Implications of derailing ML-1 project

Dr Moonis Ahmar July 09, 2024
The writer is Meritorious Professor International Relations and former Dean Faculty of Social Sciences, University of Karachi. Email:


Railway is the backbone of connectivity and economy of any country. Pakistan Railways got a jolt when the Executive Committee of National Economic Council (ECNEC) held in Islamabad on June 29 decided to defer the $6.7 billion Mainline-1 (ML-1) project. Designed under CPEC several years ago, the idea under the project was to restructure main railway line from Karachi to Peshawar by modernising tracks, signal system, coaches and engines so as to provide speedy and affordable railway facility to passengers.

The railway system in Pakistan is more than 100 years old, constructed during the British days. Since the country came into being 76 years back, the performance of railways has gone from bad to worse. The timeline of passenger trains from Karachi to Peshawar remained 24 hours. Railways also ended up with a loss of hundreds of billions of rupees over the last several decades. While making a decision at ECNEC to postpone ML-1 project its implications and ramifications should have been redeemed. Few years ago, the cost of the project was brought down from $9 billion to $ 6.7 billion compromising the speed, line capacity, rolling stock, axle load and fencing plan. Even the reduced costs of ML-1 and speed failed to convince ECNEC to launch the project at the earliest. The original project was 1,872 km long but after review it was reduced to 1,726 km. It means 240 million people of Pakistan will continue to bear the speed of less than 100 km per hour instead of the projected 160 km per hour which would have enabled passengers travelling from Karachi to Peshawar reach their destination in 10 hours.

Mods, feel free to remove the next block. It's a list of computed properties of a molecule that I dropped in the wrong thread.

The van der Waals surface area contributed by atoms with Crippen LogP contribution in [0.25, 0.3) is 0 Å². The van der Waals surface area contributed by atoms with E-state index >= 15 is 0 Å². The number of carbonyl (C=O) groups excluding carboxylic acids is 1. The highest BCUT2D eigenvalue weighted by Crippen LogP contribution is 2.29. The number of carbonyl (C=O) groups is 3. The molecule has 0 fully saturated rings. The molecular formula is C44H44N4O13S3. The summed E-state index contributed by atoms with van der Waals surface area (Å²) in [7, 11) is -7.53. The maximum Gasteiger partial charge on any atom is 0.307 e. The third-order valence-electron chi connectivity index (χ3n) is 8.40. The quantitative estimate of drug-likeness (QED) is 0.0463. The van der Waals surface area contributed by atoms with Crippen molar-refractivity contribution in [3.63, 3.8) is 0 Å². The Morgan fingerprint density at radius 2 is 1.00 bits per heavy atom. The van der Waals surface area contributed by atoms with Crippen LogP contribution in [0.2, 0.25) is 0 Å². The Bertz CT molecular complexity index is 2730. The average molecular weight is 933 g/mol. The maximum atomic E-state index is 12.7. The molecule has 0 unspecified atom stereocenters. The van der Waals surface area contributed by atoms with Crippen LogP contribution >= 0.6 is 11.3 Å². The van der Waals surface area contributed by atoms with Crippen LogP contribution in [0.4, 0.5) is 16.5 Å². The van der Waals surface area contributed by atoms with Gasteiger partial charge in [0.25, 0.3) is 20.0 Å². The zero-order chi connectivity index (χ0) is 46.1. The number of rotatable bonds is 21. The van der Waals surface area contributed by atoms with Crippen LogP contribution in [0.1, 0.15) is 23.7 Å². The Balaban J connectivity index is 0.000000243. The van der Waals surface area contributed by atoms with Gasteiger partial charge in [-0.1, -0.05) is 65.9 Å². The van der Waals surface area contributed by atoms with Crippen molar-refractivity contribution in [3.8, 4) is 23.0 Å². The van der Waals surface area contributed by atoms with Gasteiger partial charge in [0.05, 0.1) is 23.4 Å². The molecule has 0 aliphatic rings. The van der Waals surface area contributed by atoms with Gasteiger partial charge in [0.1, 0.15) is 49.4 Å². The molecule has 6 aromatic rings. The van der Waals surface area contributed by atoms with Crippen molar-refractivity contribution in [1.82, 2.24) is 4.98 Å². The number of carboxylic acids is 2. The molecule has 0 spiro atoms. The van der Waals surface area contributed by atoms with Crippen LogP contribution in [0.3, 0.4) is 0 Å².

According to reports, the project was revised by the caretaker government in October 2023. “Under the revised plan, the project consisted of three phases having a total length of 1,726km. Phase-1, 2, 3 and 4 comprise Karachi-Multan, Multan-Lahore, Lahore-Lalamusa and Lalamusa-Peshawar [routes]. The design speed would be up to 140 km per hour which can be increased to 160 km per hour on the upgraded track once the entire left/right of the track is fenced and some other upgrade work is done completely.” Now ECNEC deferred ML-1 project which means not only the cost of project will go up but the duration of its completion which earlier was 8 years will be further extended.